“Maria’s example of how she has grown and led Rappler to where it is now is likely to inspire those looking to set up fact-checking initiatives elsewhere,” he said. “We may also see renewed interest in the Fact-Checkers Legal Support Initiative, especially in countries where legal action can be taken against fact-checkers.”
That initiative is a collaboration among the IFCN, the Reporters Committee for Freedom of the Press, and the Media Legal Defense Initiative that offers free legal advice and connects fact-checkers to pro bono representation. It was created in 2018 and is available to any fact-checker who needs legal advice.
Mendoza at Rappler acknowledged that certain governments are threatened by fact-checkers’ work and want to silence it, but she said fact-checkers should be equally determined not to be silenced.
“We cannot afford to make truth or facts lose. The consequences for democracies and for societies in general are too terrible to consider,” she said.
The National Union of Journalists of the Philippines said the verdict on Monday “basically kills freedom of speech and of the press.”
“This is a dark day not only for independent Philippine media but for all Filipinos,” the group said, according to The New York Times. “But we will not be cowed. We will continue to stand our ground against all attempts to suppress our freedoms.”
The Foreign Correspondents Association of the Philippines (FOCAP) described the latest development as “a menacing blow to press freedom.”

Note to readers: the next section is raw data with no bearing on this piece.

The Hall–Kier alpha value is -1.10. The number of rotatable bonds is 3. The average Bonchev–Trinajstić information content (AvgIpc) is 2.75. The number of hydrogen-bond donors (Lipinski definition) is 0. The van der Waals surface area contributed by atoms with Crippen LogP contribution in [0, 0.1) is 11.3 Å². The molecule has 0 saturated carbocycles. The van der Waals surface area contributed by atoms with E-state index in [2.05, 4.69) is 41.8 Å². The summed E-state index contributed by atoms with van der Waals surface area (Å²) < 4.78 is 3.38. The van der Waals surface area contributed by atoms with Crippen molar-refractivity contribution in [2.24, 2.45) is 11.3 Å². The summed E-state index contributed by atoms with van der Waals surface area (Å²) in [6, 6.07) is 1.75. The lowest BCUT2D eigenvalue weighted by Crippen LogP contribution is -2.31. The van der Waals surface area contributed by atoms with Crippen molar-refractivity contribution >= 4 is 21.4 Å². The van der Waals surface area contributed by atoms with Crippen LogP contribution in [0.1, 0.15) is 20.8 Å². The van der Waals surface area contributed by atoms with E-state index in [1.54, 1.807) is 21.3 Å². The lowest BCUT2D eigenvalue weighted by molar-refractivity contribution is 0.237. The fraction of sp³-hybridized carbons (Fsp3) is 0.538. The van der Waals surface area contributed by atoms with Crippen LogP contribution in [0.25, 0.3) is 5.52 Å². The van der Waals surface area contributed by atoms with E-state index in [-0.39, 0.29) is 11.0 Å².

Understand the Case
Ressa and Santos Jr. were considered guilty of libel for an article about Wilfredo Keng, the CEO of a mining company called Century Peak Holdings Corp. According to Rappler’s reporting, Keng had links to illegal drugs and human trafficking and had also lent a car to a top judge.
According to Rappler, the disputed article was published on 29 May 2012. The Philippines’ cybercrime law was enacted months later, on 12 September 2012.
As in other countries, penal laws cannot be applied retroactively.
However, Rappler corrected a typographical error on 19 February 2014, belatedly spotting the misspelled “evation” and changing it to “evasion.” No other changes were made in the article.
In charging Rappler, Ressa and Santos, lawyers called correcting the error a republication and said that the cybercrime law could now apply.
Ressa denied the charges and claimed they were politically motivated. But the president and his supporters have accused her, and her site, of reporting fake news.
Who is Ressa
Maria Ressa is Philippines’ most prominent journalist. In 2018, she was considered Person of the Year by Time magazine for her work against disinformation and for her investigative report about President Rodrigo Duterte.
According to The New York Times, she has been accused of fraud, tax evasion and receiving money from the Central Intelligence Agency. She’s been arrested twice and posted bail eight times.
Speaking at a press conference after the verdict, Ressa urged Filipinos and members of the press to persist in spite of the Rappler attacks.
“We are meant to be a cautionary tale. We are meant to make you afraid,” she said. “Don’t be afraid.”
Cristina Tardáguila is the associate director of the International Fact-Checking Network and the founder of Agência Lupa. She can be reached at firstname.lastname@example.org.
(This story was originally published on Poynter and has been republished here with permission.)